Defenders earn Tomato Bowl trophy

MILTON — Long after taking a final knee and the postgame huddles were concluded, Warrior Run quarterback Gage Anzulavich had one final handoff to make. After guiding his team to a 34-14 win over rival Milton on Friday night, the senior held the Tomato Bowl trophy after posing for pictures with several of his teammates. As Anzulavich searched for the member of the Harvest Festival committee who awarded the team the prize, head coach D.J. Flick intercepted the glass the bowl, which had been emptied of its tomatoes by a feeding frenzy, from his quarterback.

The second-year head coach new to the Milton-Warrior Run rivalry accepted the handoff from his quarterback with a wide grin on his face, clearly understanding the importance of the result.

“I didn’t get a sense of the meaning of this rivalry until about 15 minutes before kickoff, but once you see everyone in the stands and how passionate they are about this game then it really hit me, this is a rivalry,” Flick said.

Prior to handing off the trophy to his coach, Anzulavich spent a good portion of Friday night handing the ball to offensive lineman turned running back Pacey Howard. The senior showed his power and grit developed in the trenches. He carried the ball 30 times for 193 yards and scored two touchdowns.

The Warrior Run offensive line continously allowed Howard to pick his way and build momentum as he punished Milton tacklers. Howard was tackled behind the line of scrimmage only three times and two of those came in the final quarter.

“Their offensive line did a really good job up front and Howard runs hard, especially when he gets a head of steam going,” Milton coach Phil Davis said. “We weren’t able to get contact until three or four yards down the field and that’s really hard to do against a guy with that size and going that hard.”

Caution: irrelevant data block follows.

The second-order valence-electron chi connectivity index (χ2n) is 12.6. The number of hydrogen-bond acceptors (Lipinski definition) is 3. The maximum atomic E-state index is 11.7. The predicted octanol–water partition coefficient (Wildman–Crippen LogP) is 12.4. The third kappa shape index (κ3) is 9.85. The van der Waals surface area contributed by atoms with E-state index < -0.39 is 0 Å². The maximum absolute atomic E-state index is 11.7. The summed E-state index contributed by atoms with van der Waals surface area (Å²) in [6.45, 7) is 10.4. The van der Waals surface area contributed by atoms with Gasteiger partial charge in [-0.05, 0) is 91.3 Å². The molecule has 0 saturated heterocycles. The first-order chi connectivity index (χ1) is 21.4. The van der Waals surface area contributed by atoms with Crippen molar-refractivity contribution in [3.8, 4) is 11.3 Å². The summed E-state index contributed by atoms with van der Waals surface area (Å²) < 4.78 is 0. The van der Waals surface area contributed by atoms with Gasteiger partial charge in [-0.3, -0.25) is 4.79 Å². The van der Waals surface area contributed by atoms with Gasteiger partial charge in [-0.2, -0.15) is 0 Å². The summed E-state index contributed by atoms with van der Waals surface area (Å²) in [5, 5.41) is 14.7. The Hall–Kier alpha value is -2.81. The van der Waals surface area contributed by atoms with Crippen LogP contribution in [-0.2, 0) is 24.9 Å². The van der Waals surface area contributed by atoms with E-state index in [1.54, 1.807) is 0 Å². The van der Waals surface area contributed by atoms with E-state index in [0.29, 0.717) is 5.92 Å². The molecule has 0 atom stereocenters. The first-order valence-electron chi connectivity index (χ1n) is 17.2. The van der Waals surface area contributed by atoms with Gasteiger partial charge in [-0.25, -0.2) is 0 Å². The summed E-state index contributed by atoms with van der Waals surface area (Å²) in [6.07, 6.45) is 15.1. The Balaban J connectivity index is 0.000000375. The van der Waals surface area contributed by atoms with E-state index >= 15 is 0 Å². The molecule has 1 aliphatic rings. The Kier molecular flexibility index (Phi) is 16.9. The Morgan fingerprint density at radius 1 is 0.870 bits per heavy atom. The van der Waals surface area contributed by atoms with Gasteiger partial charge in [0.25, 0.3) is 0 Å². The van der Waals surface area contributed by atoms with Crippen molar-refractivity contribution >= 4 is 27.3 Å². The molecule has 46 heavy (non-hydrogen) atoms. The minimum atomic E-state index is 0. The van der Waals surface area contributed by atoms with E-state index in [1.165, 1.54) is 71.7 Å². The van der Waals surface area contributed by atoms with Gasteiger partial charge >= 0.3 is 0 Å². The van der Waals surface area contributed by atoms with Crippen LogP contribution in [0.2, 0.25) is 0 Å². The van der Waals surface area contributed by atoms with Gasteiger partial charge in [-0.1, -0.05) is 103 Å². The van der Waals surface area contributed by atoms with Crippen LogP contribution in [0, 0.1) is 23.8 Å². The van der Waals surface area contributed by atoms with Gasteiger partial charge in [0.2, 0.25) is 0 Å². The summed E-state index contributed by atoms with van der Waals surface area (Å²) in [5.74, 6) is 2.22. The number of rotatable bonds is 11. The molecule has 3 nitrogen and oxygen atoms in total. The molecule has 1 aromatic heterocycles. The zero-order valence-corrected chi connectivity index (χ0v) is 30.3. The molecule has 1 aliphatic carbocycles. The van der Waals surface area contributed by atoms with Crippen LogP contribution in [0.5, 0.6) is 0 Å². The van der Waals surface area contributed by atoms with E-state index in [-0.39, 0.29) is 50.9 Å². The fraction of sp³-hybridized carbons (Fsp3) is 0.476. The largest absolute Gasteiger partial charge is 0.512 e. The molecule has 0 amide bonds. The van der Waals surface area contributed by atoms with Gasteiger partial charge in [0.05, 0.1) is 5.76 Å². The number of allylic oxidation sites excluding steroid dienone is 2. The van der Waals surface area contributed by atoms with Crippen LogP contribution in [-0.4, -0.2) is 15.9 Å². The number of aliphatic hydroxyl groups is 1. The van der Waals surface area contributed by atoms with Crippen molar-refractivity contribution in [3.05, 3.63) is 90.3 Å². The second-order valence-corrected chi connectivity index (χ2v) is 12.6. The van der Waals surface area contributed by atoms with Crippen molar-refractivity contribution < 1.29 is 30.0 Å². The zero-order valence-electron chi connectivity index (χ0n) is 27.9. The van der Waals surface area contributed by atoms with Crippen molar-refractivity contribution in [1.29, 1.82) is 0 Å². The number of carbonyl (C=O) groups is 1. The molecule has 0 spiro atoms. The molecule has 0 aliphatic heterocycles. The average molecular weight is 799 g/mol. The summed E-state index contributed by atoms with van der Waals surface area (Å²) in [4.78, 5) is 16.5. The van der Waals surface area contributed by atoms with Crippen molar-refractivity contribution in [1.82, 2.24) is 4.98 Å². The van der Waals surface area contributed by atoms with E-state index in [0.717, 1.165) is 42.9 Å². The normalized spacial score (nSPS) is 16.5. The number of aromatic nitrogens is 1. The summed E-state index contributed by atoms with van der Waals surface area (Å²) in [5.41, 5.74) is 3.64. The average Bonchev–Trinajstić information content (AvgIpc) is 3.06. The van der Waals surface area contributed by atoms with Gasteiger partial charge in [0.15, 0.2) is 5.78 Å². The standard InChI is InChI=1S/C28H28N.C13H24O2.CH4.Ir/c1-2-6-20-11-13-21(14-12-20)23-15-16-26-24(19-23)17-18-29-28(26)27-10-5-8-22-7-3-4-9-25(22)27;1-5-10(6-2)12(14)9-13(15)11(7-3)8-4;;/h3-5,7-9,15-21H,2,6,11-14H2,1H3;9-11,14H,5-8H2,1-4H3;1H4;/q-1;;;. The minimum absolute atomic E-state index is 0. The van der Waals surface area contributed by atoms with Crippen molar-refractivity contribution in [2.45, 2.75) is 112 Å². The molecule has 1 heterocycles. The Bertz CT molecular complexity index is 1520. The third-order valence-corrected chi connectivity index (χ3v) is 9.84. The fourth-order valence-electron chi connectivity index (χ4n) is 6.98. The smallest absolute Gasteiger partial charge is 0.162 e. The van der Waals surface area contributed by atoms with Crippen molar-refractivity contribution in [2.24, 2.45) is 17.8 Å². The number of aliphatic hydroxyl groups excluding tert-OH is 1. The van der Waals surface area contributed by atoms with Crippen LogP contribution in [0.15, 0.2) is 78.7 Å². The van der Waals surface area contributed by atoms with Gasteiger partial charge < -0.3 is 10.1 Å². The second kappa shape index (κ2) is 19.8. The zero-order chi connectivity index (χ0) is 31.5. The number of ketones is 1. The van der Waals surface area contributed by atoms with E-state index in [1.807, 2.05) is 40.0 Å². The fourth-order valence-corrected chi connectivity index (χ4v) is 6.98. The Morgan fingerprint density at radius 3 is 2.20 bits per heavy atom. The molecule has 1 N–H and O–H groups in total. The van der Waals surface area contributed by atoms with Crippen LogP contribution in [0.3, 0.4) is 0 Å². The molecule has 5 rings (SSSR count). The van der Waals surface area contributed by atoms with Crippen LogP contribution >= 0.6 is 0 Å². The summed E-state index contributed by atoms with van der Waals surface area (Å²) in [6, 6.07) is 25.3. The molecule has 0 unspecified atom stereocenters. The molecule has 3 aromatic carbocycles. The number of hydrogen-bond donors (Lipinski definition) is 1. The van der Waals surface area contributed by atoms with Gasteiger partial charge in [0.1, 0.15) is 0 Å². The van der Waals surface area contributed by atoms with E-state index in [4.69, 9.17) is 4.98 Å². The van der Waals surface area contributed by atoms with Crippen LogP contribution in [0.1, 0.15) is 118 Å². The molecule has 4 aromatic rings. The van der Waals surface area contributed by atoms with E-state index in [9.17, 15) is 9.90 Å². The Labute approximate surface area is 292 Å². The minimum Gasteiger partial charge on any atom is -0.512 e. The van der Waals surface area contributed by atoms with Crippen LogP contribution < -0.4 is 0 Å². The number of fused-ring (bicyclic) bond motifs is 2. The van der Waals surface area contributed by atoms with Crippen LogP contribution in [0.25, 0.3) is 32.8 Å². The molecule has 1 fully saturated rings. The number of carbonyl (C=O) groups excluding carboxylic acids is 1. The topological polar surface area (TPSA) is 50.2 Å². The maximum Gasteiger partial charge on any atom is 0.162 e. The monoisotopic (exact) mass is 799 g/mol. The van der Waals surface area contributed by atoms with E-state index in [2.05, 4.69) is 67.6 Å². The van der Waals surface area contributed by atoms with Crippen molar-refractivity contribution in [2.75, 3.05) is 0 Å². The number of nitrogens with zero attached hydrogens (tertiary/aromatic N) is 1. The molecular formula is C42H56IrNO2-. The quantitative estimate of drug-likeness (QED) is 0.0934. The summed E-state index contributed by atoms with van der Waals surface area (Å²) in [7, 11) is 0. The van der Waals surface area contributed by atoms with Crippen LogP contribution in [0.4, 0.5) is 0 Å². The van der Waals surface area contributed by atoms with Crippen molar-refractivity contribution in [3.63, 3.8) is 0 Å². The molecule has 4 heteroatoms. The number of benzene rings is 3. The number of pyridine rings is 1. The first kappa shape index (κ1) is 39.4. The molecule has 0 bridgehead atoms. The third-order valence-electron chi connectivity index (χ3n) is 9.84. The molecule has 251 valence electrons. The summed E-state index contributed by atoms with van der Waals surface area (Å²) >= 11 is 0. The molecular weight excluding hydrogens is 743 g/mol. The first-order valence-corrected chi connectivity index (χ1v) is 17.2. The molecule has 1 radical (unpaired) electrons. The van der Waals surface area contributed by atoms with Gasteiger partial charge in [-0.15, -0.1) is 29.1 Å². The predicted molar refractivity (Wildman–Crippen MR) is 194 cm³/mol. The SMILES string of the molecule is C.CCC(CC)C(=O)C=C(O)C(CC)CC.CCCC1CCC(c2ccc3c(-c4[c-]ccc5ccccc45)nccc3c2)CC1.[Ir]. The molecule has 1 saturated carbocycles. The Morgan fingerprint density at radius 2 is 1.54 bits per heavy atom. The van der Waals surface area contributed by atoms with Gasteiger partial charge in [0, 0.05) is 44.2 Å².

Howard’s second rushing touchdown in the third quarter capped an impressive 13-play drive for the Defenders (1-1) that gave them a 34-7 lead. The strong start of the second half came after Warrior Run scored on its final drive of the first half for a three-score lead.

Anzulavich, who threw for 128 yards and two touchdowns, connected on two of his best throws of the night during the final first-half drive. First he hit Isaiah Derr on a deep in for 24 yards down to the Milton 13. The next play he stared down a Milton blitz and delivered a 13-yard strike to Riley Daubert.

“All their backers were coming so I knew the middle of the field was going to be open and (Daubert) ran a great route and I just stood in there and threw a strike to him and he did the rest,” said Anzulavich, who after pulling himself of the turf at Alumni Field turned to his sideline to help signal touchdown.

Daubert, a sophomore, also caught Anzulavich’s first touchdown strike, an 11-yarder in the second quarter which gave Warrior Run a 14-7 lead.

The Black Panthers (0-2) had tied the game on a 23-yard touchdown pass from Philip Davis to begin the second quarter. The 79-yard drive was an example of Milton’s ability to move the ball against the Defenders, but the Black Panthers couldn’t overcome numerous penalties and turnovers.

Milton turned the ball over three times, including an errant snap on a punt that led to Warrior Run’s initial score. Fifteen Milton penalties also derailed positive drives or at times gave the Warrior Run offense a more favorable down and distance.

“We had penalties on both sides of the ball that just killed us,” Davis said. “We did a poor job tonight of helping to give ourselves a chance to win.”

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